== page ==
Set in a historic Anacostia neighborhood, Kramer Middle School has served public school students since 1943.

The four-story building was designed in the Colonial Revival style, with a brick façade and elegant limestone porticos. Today, after the school’s first major modernization, Kramer Middle School is a LEED for School Platinum building that supports a “Blended Learning” curriculum with enhanced learning environments and robust state-of-the-art educational technology.


  • Modernization of an urban public school
  • Supports the Blending Learning instructional model
  • A four-story, 154,000 sf building
  • First renovated DCPS school project to achieve LEED® for Schools Platinum certification

Promoting College Readiness

Classrooms have been designed around the Blended Learning model for grades 6-8 that facilitates both traditional instruction and online learning. Following the comprehensive modernization, the school now accommodates hands-on, individualized project learning within technology-rich environments, including labs for robotics, science, forensics, media arts, and life skills support. The school’s infrastructure will also support a STEAM curriculum with an emphasis on blending the arts with technology. 

New labs and instructional areas support the school’s focus on Blended Learning education.

The first major modernization in more than 70 years, the renovation of Kramer Middle School improved building technology, energy-efficiency, security, natural environment and accessibility.New windows and skylights helped to improve building performance and enhance learning environments.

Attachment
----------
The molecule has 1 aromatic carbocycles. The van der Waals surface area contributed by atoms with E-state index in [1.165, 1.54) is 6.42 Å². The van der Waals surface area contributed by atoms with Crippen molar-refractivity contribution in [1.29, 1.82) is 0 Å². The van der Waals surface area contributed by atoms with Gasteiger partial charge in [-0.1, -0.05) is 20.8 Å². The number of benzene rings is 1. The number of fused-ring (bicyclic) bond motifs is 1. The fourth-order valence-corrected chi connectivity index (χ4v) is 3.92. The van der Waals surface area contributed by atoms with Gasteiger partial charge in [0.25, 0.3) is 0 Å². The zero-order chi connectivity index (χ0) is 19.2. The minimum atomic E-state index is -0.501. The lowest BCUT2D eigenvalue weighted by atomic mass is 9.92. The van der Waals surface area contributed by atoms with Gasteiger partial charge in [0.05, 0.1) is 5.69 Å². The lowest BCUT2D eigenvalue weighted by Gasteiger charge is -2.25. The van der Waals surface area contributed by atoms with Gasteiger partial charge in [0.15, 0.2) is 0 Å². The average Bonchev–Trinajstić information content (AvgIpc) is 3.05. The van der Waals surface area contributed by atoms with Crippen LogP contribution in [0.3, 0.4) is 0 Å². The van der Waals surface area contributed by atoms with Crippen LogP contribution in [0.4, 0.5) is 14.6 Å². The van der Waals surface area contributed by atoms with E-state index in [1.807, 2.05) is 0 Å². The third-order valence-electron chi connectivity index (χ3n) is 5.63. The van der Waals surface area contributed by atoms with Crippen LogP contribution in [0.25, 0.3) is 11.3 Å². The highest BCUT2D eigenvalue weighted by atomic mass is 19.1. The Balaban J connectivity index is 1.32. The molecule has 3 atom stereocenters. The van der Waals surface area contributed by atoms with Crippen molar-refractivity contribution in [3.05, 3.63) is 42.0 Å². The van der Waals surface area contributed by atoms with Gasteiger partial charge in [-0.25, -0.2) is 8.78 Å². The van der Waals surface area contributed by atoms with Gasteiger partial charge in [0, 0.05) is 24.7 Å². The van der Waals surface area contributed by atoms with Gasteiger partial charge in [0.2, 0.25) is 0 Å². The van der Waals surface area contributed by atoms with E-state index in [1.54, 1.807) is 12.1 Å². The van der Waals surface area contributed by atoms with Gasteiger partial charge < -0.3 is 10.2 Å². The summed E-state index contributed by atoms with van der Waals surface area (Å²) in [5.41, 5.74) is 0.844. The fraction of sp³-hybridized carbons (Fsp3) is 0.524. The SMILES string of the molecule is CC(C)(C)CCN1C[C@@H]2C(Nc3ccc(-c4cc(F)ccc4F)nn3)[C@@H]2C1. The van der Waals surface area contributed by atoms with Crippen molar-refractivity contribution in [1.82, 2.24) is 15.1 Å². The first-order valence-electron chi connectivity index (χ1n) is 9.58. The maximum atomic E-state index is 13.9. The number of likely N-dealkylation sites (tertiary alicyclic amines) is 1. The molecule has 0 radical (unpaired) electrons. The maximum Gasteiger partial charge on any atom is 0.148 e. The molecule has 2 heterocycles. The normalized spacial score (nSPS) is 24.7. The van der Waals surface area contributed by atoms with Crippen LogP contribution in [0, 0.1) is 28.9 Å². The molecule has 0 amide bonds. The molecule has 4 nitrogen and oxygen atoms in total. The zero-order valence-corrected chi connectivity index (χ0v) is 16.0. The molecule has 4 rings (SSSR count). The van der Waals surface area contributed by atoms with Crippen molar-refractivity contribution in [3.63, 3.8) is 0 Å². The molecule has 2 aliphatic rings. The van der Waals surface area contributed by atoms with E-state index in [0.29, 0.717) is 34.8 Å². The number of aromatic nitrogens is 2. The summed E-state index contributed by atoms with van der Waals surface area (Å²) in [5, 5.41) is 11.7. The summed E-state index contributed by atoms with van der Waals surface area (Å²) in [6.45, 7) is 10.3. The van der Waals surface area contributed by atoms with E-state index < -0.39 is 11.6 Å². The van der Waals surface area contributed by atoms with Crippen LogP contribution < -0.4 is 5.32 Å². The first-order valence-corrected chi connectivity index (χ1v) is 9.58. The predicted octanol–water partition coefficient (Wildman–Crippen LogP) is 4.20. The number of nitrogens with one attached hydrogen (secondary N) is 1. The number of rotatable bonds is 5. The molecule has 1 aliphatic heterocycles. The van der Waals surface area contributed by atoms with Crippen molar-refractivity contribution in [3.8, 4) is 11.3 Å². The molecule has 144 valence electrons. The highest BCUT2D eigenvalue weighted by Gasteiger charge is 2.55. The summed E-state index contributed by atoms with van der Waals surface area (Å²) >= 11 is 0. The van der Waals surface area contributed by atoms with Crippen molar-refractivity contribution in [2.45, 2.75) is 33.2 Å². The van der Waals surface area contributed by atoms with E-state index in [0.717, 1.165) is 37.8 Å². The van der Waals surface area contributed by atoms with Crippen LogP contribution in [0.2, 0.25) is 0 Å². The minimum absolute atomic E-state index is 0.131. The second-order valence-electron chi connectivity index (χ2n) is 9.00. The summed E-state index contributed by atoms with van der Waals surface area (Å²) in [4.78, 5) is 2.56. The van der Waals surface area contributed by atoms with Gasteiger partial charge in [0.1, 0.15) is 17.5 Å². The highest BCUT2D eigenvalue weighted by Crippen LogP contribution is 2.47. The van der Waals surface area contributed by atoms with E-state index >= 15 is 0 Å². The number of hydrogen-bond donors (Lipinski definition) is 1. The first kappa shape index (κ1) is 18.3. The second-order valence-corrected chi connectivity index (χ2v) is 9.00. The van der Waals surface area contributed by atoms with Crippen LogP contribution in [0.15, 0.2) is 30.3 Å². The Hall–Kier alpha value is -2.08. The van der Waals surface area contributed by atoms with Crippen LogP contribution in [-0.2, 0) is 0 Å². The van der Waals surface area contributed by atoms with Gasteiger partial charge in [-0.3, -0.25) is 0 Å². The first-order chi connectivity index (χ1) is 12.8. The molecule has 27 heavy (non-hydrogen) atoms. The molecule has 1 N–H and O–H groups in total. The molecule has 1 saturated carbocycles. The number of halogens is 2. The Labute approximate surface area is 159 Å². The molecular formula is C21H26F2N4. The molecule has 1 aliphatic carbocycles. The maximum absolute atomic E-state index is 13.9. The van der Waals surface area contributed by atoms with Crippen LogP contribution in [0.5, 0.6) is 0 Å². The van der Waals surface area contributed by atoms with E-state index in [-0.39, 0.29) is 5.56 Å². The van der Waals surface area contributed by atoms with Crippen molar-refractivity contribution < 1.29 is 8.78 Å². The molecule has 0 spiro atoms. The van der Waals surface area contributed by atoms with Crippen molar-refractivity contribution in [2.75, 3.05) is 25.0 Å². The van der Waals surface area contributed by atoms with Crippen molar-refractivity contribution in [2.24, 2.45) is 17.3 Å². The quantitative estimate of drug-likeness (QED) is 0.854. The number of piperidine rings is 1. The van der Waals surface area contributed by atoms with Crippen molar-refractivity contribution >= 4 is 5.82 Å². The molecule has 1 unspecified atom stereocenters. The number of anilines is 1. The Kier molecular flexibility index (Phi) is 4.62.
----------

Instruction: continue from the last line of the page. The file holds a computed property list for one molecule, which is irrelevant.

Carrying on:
A Sustainable Showcase

Inside and out, Kramer Middle School serves as a model for transforming an aging, inefficient building into a sustainable showcase. The project involved the replacement of existing windows to increase access to daylight and views, new ventilation and energy-efficient mechanical systems that improve thermal comfort, enhanced acoustics, LED lighting, daylight and occupancy sensors that provide flexible learning environments for the students, and on-site energy production through the installation of new solar panels that significantly decrease the energy footprint of the building. Site strategies, which included a new stormwater management system, native plantings, and the removal of temporary buildings, decreased the area of existing impervious surfaces on the site and elevated the school’s outdoor environment by providing access to much-needed green space.